DESOTO, Texas — Doris Stevens' son, a Navy veteran who traveled the world for work and pleasure, suddenly stopped answering her phone calls in 2016. Stevens said she spent years trying to find out what happened, appealing to authorities to no avail.

Earlier this month, Stevens received a grim answer when maintenance workers found Ronald Wayne White dead on the floor of his apartment in a Dallas suburb. The condition of his body indicated White had been dead for an "extended period," according to the Dallas County Medical Examiner's Office, possibly since around the time his mother last heard from him three years ago.

"A part of me is missing and I'm not going to ever see him again," Stevens told Stars and Stripes last week. "I want answers."

A spokesman said the medical examiner's office could not discuss the condition of White's body or his cause of death until an autopsy has been completed. Police in DeSoto, where White was found, are continuing to investigate but they suspect White's death may be linked to his diabetes and have found no indication of foul play, Detective Pete Schulte said.

White's third floor, corner apartment was locked from the inside and there was no odor in the hallway, Schulte said. White appears to have died soon after moving into the DeSoto Town Center Apartments on a month-to-month lease in November 2016, the detective said.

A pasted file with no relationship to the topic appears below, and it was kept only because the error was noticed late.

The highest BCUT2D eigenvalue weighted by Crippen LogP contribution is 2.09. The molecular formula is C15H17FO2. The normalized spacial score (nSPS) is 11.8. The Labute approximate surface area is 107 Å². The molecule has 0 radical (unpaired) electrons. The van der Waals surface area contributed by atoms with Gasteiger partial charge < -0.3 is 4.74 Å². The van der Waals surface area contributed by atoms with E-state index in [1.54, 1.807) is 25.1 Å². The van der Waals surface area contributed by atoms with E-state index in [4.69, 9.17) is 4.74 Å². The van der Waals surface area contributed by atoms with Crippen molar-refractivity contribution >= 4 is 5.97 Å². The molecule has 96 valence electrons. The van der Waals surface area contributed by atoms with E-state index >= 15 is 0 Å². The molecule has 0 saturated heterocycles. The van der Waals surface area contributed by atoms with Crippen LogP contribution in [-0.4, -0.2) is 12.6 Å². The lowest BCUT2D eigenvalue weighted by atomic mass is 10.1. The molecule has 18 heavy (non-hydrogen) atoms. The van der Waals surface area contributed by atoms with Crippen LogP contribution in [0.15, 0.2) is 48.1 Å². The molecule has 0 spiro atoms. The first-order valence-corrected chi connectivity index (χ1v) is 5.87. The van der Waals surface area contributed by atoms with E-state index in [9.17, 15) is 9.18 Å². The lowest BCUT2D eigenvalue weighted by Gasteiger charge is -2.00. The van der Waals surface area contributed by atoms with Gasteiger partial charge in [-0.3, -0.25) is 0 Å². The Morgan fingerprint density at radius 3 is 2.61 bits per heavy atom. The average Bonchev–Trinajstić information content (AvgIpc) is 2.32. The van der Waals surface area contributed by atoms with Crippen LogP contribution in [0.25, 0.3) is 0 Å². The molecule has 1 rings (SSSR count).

Stevens said she last spoke with her son that month, soon before he was set to move and turn 51. When months passed and she hadn't heard from him, Stevens said she called police in the Dallas area out of concern but also told them that her son loved to travel and might be on a trip.

A "highly unusual" confluence of circumstances allowed White's death to go undetected for years, said David Margulies, a spokesman for the apartment complex.

White worked as an independent defense contractor and his rent was withdrawn from an account linked to his Navy retirement, Schulte said.

Margulies said White's family didn't know he had moved into the apartment and that no friends or employer asked after him. White was known to travel frequently, and when staff checked on the apartment and got no response they assumed he was out of town, Margulies said.

"His mail didn't pile up. His rent was paid automatically," Margulies said. "All of the things that would have normally triggered a welfare check just didn't take place in this situation."

It wasn't until workers looking into a water issue drilled through the lock on White's door that anyone realized he'd died, Margulies said.

"Now as I look back, all the while I'd been crying about my son in Dallas, my son was dead in that apartment complex and I didn't know," Stevens said.